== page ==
Disaster response will entail a true delineation of the extent of the numbers of casualties involved, and an inventory of the resources still left intact. Lines of communication and transport will need to be established before any on-ground medical support can be provided- despite being a ‘natural’ disaster, this remans a very hazardous environment for any responders, even if there are no subsequent aftershocks. The mobilisation of resources required to address a catastrophe of this magnitude is something at which any well-organised military excels, and given the recent expertise and high regard in which Australian responders are held, it would not be unusual for Australian resources to be requested and deployed as part of a regional response. Sadly, with the increase in severe weather events associated with our changing climate, this expertise is only likely to experience an increase in regional demand, in the coming years.
At 10:02 (UTC) on 28 September 2018, a magnitude 7.5 earthquake at a shallow depth of 10km occurred 78 km north of Palu (population of 340,000) in Sulawesi (Celebes) island in Indonesia, with the epicentre being about 2km away from the coastline inland in Makassar strait. Indeed, historically the region in the vicinity of Makassar strait has been well known for large tsunamis. The earthquake appears to be within the Molucca sea tectonic plate and near the colliding boundaries of Molucca sea and Banda Sea micro tectonic plates. Near the location of this earthquake, the Sunda and Molucca sea plates are converging at a rate of approximately 30 mm/yr. Due to this severe shallow earthquake, peak ground acceleration in the range of 0.40g and peak ground velocity of 40 cm/s are expected. Overall, moderate/heavy damage level is expected, while significant dead toll and injuries are expected to be due to tsunami in Palu and Dongala cities.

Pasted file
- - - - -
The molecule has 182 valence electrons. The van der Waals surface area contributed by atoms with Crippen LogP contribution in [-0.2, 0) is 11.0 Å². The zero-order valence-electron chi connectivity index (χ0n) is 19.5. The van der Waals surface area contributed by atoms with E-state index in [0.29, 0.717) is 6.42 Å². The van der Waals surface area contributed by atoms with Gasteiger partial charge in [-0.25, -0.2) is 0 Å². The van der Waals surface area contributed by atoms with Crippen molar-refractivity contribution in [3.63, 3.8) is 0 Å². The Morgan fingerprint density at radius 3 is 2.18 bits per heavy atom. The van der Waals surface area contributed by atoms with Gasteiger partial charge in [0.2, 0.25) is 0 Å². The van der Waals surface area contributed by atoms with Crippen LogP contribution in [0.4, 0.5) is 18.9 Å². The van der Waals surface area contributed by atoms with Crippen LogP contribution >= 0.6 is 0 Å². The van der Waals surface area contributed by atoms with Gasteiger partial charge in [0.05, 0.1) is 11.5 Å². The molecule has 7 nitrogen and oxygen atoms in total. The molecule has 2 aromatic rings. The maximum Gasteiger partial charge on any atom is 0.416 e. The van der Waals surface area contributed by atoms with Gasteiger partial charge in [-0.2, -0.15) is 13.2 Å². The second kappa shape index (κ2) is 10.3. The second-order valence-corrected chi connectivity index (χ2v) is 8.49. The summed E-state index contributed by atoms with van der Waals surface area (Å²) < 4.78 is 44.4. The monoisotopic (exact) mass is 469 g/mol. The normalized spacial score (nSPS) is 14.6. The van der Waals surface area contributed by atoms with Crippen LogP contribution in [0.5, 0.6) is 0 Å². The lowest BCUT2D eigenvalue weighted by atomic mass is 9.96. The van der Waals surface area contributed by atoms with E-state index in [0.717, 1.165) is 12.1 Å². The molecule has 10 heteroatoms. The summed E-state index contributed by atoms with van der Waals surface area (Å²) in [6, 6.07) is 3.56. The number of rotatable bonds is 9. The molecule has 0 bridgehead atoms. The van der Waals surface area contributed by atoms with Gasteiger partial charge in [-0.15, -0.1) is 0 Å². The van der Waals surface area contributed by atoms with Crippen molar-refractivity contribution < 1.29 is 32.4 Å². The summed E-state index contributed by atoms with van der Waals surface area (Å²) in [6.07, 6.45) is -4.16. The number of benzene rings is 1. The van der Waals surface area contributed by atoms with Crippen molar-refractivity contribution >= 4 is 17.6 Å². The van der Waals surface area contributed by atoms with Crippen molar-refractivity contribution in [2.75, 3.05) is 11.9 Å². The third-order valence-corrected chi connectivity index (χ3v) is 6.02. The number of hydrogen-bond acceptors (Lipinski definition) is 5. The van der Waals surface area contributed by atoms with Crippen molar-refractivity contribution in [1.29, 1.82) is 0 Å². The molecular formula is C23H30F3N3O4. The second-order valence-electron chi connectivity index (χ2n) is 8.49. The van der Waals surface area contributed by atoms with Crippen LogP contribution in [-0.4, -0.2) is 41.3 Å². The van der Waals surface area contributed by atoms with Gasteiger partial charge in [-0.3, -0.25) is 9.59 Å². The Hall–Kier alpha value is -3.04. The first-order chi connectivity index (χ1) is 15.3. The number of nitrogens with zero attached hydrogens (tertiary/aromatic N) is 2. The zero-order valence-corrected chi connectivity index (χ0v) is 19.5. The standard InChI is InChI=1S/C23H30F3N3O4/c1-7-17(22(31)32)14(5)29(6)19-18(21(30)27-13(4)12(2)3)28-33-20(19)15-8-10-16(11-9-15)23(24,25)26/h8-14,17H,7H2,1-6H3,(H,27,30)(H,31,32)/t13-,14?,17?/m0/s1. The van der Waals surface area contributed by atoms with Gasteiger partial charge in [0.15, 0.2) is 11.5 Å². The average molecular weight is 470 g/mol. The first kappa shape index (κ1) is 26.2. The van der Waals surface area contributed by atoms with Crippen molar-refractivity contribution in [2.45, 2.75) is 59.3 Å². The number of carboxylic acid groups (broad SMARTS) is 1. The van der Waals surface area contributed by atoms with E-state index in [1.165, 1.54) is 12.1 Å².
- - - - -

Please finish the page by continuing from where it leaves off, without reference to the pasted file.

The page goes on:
It is evident that lack of active tsunami early warning system impacted the dead toll in Palu and Dongala. Indeed, while the tsunami approaching the shorelines, no evacuation siren was active and traffic was passing the road near the ocean, even seconds before the tsunami swept away roads and buildings. People were still in the mosque meters away from the shoreline when the tsunami hit Palu. It is expected that the dead toll increases and to be in the order of thousands considering the combined impact of tsunami and inland earthquake.
Despite it is not usually expected that strike-slip earthquakes with the inland epicentre induce large tsunamis, this case highlights that topography of the ocean floor including presence of localised submarine ridges and slopes, and ocean trenches can induce large tsunamis. Indeed, when two tectonic plates slide past each other and the rupturing extends offshore, any large obstacle or cavity can displace large body of water up or down inducing huge tsunamis. In this case, the height of the tsunami very much depends on the size of the submarine obstruction or trench as well as the rate of fault rupture; the larger the obstacle, the higher the tsunami. Therefore, it is technically possible to induce large tsunamis when the strike-slip fault rupture occurs with epicentre being inland but near the ocean; so the fault rupture extends from the land into the ocean floor. The length of fault rupture in Palu Earthquake is estimated to be +75 km and considering the fact that the epicentre was only about 2km away from the shoreline, it is expected that significant portion of the fault rupture was extended into the ocean floor in the Makassar Strait.